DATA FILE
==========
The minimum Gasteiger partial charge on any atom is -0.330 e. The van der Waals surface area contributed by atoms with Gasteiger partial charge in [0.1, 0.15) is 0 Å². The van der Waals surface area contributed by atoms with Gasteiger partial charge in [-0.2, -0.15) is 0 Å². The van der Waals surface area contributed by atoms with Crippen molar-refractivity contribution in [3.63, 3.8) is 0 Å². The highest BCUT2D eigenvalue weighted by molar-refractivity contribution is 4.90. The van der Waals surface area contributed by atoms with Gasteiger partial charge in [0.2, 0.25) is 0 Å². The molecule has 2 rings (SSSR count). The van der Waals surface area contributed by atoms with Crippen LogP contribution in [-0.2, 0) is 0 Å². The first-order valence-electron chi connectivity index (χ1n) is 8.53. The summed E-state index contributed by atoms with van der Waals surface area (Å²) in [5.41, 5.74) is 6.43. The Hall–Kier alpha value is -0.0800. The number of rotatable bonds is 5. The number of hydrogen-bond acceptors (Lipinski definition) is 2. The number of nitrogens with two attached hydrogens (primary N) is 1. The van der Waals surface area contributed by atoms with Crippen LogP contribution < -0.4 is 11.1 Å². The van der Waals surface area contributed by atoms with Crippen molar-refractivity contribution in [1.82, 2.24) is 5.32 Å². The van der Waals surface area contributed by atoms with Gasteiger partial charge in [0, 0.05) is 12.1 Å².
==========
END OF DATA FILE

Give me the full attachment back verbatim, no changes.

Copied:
The minimum Gasteiger partial charge on any atom is -0.330 e. The van der Waals surface area contributed by atoms with Gasteiger partial charge in [0.1, 0.15) is 0 Å². The van der Waals surface area contributed by atoms with Gasteiger partial charge in [-0.2, -0.15) is 0 Å². The van der Waals surface area contributed by atoms with Crippen molar-refractivity contribution in [3.63, 3.8) is 0 Å². The highest BCUT2D eigenvalue weighted by molar-refractivity contribution is 4.90. The van der Waals surface area contributed by atoms with Gasteiger partial charge in [0.2, 0.25) is 0 Å². The molecule has 2 rings (SSSR count). The van der Waals surface area contributed by atoms with Crippen LogP contribution in [-0.2, 0) is 0 Å². The first-order valence-electron chi connectivity index (χ1n) is 8.53. The summed E-state index contributed by atoms with van der Waals surface area (Å²) in [5.41, 5.74) is 6.43. The Hall–Kier alpha value is -0.0800. The number of rotatable bonds is 5. The number of hydrogen-bond acceptors (Lipinski definition) is 2. The number of nitrogens with two attached hydrogens (primary N) is 1. The van der Waals surface area contributed by atoms with Crippen LogP contribution < -0.4 is 11.1 Å². The van der Waals surface area contributed by atoms with Crippen molar-refractivity contribution in [1.82, 2.24) is 5.32 Å². The van der Waals surface area contributed by atoms with Gasteiger partial charge in [0, 0.05) is 12.1 Å².